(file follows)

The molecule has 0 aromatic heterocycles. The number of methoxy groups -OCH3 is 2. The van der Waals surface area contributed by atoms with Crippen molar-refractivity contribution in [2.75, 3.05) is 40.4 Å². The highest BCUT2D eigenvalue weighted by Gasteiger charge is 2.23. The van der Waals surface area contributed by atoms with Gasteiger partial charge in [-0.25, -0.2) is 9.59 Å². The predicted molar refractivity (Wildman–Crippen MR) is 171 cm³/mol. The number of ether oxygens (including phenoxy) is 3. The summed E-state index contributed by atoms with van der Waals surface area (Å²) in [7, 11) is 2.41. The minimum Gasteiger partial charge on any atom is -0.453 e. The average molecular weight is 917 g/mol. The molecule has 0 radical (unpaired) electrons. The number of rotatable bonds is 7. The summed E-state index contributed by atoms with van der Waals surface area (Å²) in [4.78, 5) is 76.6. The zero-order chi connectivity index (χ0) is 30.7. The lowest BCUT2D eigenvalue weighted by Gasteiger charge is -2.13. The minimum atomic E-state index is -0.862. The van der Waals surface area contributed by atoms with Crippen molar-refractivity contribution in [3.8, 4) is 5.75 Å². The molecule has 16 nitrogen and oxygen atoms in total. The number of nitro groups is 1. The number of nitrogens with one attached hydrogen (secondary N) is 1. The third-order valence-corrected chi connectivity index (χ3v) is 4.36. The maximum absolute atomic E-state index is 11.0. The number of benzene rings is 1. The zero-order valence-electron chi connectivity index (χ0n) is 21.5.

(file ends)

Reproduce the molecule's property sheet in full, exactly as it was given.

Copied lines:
The molecule has 0 aromatic heterocycles. The number of methoxy groups -OCH3 is 2. The van der Waals surface area contributed by atoms with Crippen molar-refractivity contribution in [2.75, 3.05) is 40.4 Å². The highest BCUT2D eigenvalue weighted by Gasteiger charge is 2.23. The van der Waals surface area contributed by atoms with Gasteiger partial charge in [-0.25, -0.2) is 9.59 Å². The predicted molar refractivity (Wildman–Crippen MR) is 171 cm³/mol. The number of ether oxygens (including phenoxy) is 3. The summed E-state index contributed by atoms with van der Waals surface area (Å²) in [7, 11) is 2.41. The minimum Gasteiger partial charge on any atom is -0.453 e. The average molecular weight is 917 g/mol. The molecule has 0 radical (unpaired) electrons. The number of rotatable bonds is 7. The summed E-state index contributed by atoms with van der Waals surface area (Å²) in [4.78, 5) is 76.6. The zero-order chi connectivity index (χ0) is 30.7. The lowest BCUT2D eigenvalue weighted by Gasteiger charge is -2.13. The minimum atomic E-state index is -0.862. The van der Waals surface area contributed by atoms with Crippen molar-refractivity contribution in [3.8, 4) is 5.75 Å². The molecule has 16 nitrogen and oxygen atoms in total. The number of nitro groups is 1. The number of nitrogens with one attached hydrogen (secondary N) is 1. The third-order valence-corrected chi connectivity index (χ3v) is 4.36. The maximum absolute atomic E-state index is 11.0. The number of benzene rings is 1. The zero-order valence-electron chi connectivity index (χ0n) is 21.5.